High intensity Brett character. Defines the "Brett character": Horsey, smoky and spicy flavors. As the name suggests, this strain is found most often in Lambic style beers, which are spontaneously fermented beers. Also found in Flanders and sour brown style beers.
Feedback and experiences from previous customers. Want to leave a review of your own?
I've used this beer in numerous batches as a 100% brett fermentation. The first one, a flanders red, took forever took get going and even longer to finish - almost six weeks. But I kept washing the yeast and using it in successive batches and I'm now in the 6th generation. The first few fermentation's produced very fruity (pineapple flavor?) beers, but progressively they got more and more phenolic. They also fermented stronger and stronger each time - the last batch only took one week to take a 1.056 saison down to 1.008. Two weeks and it was down to 1.004. This has now become my favorite yeast and I want use it in everything.
Nice phenolic finish. Super attenuator. Brett flavor develops slowly.
1 vial (no starter) pitched onto a 1.092 must held at 70 degrees Fahrenheit fermented to 0.998 in seven weeks, producing a very spicy mead with the horsey, funky characteristics.
Q: I am going to make a Kriek style Lambic. This is a style of beer where I will add 10lbs of cherries to the secondary fermentation. I am going to use WLP653 Brettanomyces Lambicus during the secondary fermentation. Should I add the yeast with the fruit? Or should I be adding the fruit after the yeast has completed secondary fermentation?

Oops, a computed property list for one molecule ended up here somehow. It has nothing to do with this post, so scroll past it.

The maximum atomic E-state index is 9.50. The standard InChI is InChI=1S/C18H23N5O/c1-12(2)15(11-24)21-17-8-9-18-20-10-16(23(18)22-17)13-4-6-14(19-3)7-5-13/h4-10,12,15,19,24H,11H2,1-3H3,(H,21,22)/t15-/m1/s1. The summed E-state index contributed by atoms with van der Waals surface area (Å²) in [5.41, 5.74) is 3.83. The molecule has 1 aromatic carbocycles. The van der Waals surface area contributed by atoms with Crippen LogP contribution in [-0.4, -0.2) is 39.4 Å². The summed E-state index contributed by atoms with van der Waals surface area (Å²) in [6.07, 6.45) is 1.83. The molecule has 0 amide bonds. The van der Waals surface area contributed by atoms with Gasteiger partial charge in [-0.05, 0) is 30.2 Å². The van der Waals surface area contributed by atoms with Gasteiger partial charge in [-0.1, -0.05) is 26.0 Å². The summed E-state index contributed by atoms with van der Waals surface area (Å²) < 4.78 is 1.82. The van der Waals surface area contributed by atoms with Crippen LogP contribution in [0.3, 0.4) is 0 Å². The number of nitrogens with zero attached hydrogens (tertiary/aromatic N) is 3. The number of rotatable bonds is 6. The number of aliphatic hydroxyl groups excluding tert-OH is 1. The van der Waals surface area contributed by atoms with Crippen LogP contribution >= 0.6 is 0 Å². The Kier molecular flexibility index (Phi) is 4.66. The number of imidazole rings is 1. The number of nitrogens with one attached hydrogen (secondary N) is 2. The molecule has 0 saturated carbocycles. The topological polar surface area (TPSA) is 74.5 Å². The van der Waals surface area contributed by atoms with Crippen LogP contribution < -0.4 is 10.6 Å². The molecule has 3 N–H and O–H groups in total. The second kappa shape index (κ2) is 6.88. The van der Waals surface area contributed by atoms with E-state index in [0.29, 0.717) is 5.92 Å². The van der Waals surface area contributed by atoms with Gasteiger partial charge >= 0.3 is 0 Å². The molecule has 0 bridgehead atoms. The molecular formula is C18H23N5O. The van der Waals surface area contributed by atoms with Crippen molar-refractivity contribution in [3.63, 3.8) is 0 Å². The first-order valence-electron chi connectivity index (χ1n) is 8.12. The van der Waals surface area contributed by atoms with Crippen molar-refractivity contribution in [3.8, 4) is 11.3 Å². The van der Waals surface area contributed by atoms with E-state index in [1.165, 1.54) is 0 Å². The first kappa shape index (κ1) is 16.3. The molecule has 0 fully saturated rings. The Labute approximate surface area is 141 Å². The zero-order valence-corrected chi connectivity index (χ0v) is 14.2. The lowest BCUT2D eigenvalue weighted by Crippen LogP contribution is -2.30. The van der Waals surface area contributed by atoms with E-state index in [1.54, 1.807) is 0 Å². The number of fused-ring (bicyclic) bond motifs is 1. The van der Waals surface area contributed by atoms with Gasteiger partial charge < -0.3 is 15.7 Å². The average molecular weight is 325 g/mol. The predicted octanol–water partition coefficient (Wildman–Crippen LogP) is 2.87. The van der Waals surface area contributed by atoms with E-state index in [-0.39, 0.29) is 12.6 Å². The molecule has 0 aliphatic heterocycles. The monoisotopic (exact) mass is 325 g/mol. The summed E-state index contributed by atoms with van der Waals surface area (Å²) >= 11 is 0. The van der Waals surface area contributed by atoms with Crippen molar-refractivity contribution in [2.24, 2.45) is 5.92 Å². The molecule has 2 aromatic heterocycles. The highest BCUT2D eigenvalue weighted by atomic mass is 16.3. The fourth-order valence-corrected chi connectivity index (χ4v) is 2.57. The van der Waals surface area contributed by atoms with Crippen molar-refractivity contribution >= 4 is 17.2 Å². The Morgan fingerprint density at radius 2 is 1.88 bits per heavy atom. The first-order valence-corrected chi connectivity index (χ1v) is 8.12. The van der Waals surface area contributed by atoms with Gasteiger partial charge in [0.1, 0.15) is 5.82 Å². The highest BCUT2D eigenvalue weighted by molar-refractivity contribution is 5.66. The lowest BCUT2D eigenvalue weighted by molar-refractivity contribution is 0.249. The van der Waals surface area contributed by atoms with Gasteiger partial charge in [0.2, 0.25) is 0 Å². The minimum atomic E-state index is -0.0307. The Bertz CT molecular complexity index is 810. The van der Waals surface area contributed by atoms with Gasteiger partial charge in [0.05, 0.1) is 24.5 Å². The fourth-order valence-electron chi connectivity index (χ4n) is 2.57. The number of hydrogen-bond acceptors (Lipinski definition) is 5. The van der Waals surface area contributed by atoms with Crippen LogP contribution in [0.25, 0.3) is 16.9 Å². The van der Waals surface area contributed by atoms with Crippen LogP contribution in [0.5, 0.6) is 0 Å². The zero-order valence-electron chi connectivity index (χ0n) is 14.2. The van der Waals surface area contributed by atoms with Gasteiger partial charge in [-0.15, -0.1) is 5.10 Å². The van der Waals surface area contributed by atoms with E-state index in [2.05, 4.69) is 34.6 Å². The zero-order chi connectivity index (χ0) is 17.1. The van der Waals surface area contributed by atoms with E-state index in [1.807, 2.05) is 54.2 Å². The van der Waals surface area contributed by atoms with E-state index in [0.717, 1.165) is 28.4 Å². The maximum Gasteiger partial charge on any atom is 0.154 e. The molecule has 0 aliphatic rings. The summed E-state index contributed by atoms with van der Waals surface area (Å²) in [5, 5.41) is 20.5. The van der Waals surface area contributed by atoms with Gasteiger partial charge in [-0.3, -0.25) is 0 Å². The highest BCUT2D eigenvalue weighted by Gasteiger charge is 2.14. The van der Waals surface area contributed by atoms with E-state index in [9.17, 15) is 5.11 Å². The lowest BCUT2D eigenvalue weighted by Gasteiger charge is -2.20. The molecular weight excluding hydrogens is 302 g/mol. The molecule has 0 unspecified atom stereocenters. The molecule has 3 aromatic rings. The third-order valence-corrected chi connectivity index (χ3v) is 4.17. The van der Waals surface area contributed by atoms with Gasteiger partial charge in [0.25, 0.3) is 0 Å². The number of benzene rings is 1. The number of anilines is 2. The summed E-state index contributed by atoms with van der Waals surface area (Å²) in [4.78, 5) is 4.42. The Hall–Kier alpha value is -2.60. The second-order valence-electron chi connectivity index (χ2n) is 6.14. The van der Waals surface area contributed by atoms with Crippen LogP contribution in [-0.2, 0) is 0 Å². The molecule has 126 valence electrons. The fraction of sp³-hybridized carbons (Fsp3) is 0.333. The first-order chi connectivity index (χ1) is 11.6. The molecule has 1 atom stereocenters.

A. You can add it at the same time you add the cherries. The brettanomyces will be happy with the added sugar content of the fruit. Cherries are particularly good for this style as they maintain their flavor characteristics in fermentation rather than being metabolized by the brett.
Q. We recently tried to kick off a Lambic using a White Labs WLP653 Brettanomyces lambicus yeast and it never got moving. Do you have any suggestions as to how we might improve our luck here?
A: As far as the WLP653, this yeast is not meant for primary fermentation and is much slower than sacchromyces. We suggest you use standard brewing yeast for primary and pitch the Brett at the end of the fermentation. If you do use in the primary, you need a higher cell count and would need to pitch about 3 times as much as normal. And it would take a good deal longer to ferment. Brettanomyces also likes higher fermentation temps, so at least 75 degrees and ideally 85.
Q. I am not brewing beer, rather trying to ferment some pure maple syrup without preservatives, to create co2, and the usual byproducts. My aim is not to create a beverage but rather a bubbly concoction that best promotes fermentation. I want it to stink up the yard to replace the smell of our beloved maple tree that emitted a fermenting ooze since I was a child.
A: We do no have direct experience with this, but it is going to take a while. You will probably just need to feed it new sugar every 2-3 months.
Optimum Ferment Temp.85°+